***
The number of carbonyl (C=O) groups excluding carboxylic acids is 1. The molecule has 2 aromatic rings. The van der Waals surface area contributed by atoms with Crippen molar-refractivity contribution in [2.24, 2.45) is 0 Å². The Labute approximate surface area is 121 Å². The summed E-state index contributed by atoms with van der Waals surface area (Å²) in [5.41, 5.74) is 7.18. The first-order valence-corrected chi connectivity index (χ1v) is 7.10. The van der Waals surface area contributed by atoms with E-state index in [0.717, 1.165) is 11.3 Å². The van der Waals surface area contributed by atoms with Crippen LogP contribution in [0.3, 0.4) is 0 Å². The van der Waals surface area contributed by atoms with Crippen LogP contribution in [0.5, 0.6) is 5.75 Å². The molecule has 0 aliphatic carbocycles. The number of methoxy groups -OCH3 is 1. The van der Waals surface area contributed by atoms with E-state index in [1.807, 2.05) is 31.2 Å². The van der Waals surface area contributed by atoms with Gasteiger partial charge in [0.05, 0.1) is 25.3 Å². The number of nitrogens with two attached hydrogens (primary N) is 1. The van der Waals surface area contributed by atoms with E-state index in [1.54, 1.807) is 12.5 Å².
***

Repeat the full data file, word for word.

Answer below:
The number of carbonyl (C=O) groups excluding carboxylic acids is 1. The molecule has 2 aromatic rings. The van der Waals surface area contributed by atoms with Crippen molar-refractivity contribution in [2.24, 2.45) is 0 Å². The Labute approximate surface area is 121 Å². The summed E-state index contributed by atoms with van der Waals surface area (Å²) in [5.41, 5.74) is 7.18. The first-order valence-corrected chi connectivity index (χ1v) is 7.10. The van der Waals surface area contributed by atoms with E-state index in [0.717, 1.165) is 11.3 Å². The van der Waals surface area contributed by atoms with Crippen LogP contribution in [0.3, 0.4) is 0 Å². The van der Waals surface area contributed by atoms with Crippen LogP contribution in [0.5, 0.6) is 5.75 Å². The molecule has 0 aliphatic carbocycles. The number of methoxy groups -OCH3 is 1. The van der Waals surface area contributed by atoms with E-state index in [1.807, 2.05) is 31.2 Å². The van der Waals surface area contributed by atoms with Gasteiger partial charge in [0.05, 0.1) is 25.3 Å². The number of nitrogens with two attached hydrogens (primary N) is 1. The van der Waals surface area contributed by atoms with E-state index in [1.54, 1.807) is 12.5 Å².